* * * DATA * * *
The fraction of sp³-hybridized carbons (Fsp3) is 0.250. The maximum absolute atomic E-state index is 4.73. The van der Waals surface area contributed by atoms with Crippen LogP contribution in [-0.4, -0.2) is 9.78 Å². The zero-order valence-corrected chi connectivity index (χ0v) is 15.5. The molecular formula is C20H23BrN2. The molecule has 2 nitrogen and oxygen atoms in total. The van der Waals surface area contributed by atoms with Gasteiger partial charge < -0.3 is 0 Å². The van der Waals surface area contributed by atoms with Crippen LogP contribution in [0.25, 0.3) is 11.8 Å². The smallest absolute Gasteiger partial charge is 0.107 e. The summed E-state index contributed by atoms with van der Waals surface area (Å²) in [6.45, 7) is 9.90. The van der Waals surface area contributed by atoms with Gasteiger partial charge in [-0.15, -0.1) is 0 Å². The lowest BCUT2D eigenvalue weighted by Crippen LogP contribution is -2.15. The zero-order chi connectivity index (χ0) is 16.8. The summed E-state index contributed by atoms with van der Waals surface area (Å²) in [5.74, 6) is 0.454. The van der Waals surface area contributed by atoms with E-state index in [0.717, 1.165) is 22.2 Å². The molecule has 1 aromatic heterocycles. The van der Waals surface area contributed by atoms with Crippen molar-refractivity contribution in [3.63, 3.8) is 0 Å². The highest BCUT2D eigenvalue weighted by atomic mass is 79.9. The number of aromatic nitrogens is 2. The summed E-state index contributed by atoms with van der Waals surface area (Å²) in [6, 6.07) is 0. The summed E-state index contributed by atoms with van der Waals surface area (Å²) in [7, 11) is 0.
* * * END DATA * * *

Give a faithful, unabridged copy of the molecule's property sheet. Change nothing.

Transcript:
The fraction of sp³-hybridized carbons (Fsp3) is 0.250. The maximum absolute atomic E-state index is 4.73. The van der Waals surface area contributed by atoms with Crippen LogP contribution in [-0.4, -0.2) is 9.78 Å². The zero-order valence-corrected chi connectivity index (χ0v) is 15.5. The molecular formula is C20H23BrN2. The molecule has 2 nitrogen and oxygen atoms in total. The van der Waals surface area contributed by atoms with Gasteiger partial charge < -0.3 is 0 Å². The van der Waals surface area contributed by atoms with Crippen LogP contribution in [0.25, 0.3) is 11.8 Å². The smallest absolute Gasteiger partial charge is 0.107 e. The summed E-state index contributed by atoms with van der Waals surface area (Å²) in [6.45, 7) is 9.90. The van der Waals surface area contributed by atoms with Gasteiger partial charge in [-0.15, -0.1) is 0 Å². The lowest BCUT2D eigenvalue weighted by Crippen LogP contribution is -2.15. The zero-order chi connectivity index (χ0) is 16.8. The summed E-state index contributed by atoms with van der Waals surface area (Å²) in [5.74, 6) is 0.454. The van der Waals surface area contributed by atoms with E-state index in [0.717, 1.165) is 22.2 Å². The molecule has 1 aromatic heterocycles. The van der Waals surface area contributed by atoms with Crippen molar-refractivity contribution in [3.63, 3.8) is 0 Å². The highest BCUT2D eigenvalue weighted by atomic mass is 79.9. The number of aromatic nitrogens is 2. The summed E-state index contributed by atoms with van der Waals surface area (Å²) in [6, 6.07) is 0. The summed E-state index contributed by atoms with van der Waals surface area (Å²) in [7, 11) is 0.